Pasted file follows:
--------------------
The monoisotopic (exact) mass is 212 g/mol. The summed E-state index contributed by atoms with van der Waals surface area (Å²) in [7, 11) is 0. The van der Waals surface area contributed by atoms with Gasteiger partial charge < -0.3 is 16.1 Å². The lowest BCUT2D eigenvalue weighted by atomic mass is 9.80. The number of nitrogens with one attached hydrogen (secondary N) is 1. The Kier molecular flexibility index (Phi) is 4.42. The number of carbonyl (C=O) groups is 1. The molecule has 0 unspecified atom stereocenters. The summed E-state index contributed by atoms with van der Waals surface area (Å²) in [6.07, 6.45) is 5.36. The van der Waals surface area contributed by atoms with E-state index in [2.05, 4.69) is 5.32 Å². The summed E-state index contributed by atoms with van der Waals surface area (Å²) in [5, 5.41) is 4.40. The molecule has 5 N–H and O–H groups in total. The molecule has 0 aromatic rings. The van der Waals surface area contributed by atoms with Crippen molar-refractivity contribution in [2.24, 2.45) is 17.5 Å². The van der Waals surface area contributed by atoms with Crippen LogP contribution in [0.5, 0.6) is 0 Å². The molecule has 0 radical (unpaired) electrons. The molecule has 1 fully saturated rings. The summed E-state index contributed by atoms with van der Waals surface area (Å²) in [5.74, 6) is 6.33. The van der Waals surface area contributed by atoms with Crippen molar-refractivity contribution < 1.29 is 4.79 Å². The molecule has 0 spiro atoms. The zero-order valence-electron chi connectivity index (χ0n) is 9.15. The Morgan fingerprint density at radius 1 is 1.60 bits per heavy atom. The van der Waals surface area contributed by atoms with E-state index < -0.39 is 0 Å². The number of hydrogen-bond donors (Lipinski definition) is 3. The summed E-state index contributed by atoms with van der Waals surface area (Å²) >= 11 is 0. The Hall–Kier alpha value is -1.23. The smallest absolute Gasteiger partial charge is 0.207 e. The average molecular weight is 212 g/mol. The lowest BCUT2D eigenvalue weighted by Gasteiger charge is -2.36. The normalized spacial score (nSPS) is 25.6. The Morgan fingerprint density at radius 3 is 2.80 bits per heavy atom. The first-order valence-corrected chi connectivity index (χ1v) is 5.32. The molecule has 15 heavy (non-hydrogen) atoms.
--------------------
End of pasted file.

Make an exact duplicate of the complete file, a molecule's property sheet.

The monoisotopic (exact) mass is 212 g/mol. The summed E-state index contributed by atoms with van der Waals surface area (Å²) in [7, 11) is 0. The van der Waals surface area contributed by atoms with Gasteiger partial charge < -0.3 is 16.1 Å². The lowest BCUT2D eigenvalue weighted by atomic mass is 9.80. The number of nitrogens with one attached hydrogen (secondary N) is 1. The Kier molecular flexibility index (Phi) is 4.42. The number of carbonyl (C=O) groups is 1. The molecule has 0 unspecified atom stereocenters. The summed E-state index contributed by atoms with van der Waals surface area (Å²) in [6.07, 6.45) is 5.36. The van der Waals surface area contributed by atoms with E-state index in [2.05, 4.69) is 5.32 Å². The summed E-state index contributed by atoms with van der Waals surface area (Å²) in [5, 5.41) is 4.40. The molecule has 5 N–H and O–H groups in total. The molecule has 0 aromatic rings. The van der Waals surface area contributed by atoms with Crippen molar-refractivity contribution in [2.24, 2.45) is 17.5 Å². The van der Waals surface area contributed by atoms with Crippen LogP contribution in [0.5, 0.6) is 0 Å². The molecule has 0 radical (unpaired) electrons. The molecule has 1 fully saturated rings. The summed E-state index contributed by atoms with van der Waals surface area (Å²) in [5.74, 6) is 6.33. The van der Waals surface area contributed by atoms with Crippen molar-refractivity contribution < 1.29 is 4.79 Å². The molecule has 0 spiro atoms. The zero-order valence-electron chi connectivity index (χ0n) is 9.15. The Morgan fingerprint density at radius 1 is 1.60 bits per heavy atom. The van der Waals surface area contributed by atoms with E-state index < -0.39 is 0 Å². The number of hydrogen-bond donors (Lipinski definition) is 3. The summed E-state index contributed by atoms with van der Waals surface area (Å²) >= 11 is 0. The Hall–Kier alpha value is -1.23. The smallest absolute Gasteiger partial charge is 0.207 e. The average molecular weight is 212 g/mol. The lowest BCUT2D eigenvalue weighted by Gasteiger charge is -2.36. The normalized spacial score (nSPS) is 25.6. The Morgan fingerprint density at radius 3 is 2.80 bits per heavy atom. The first-order valence-corrected chi connectivity index (χ1v) is 5.32. The molecule has 15 heavy (non-hydrogen) atoms.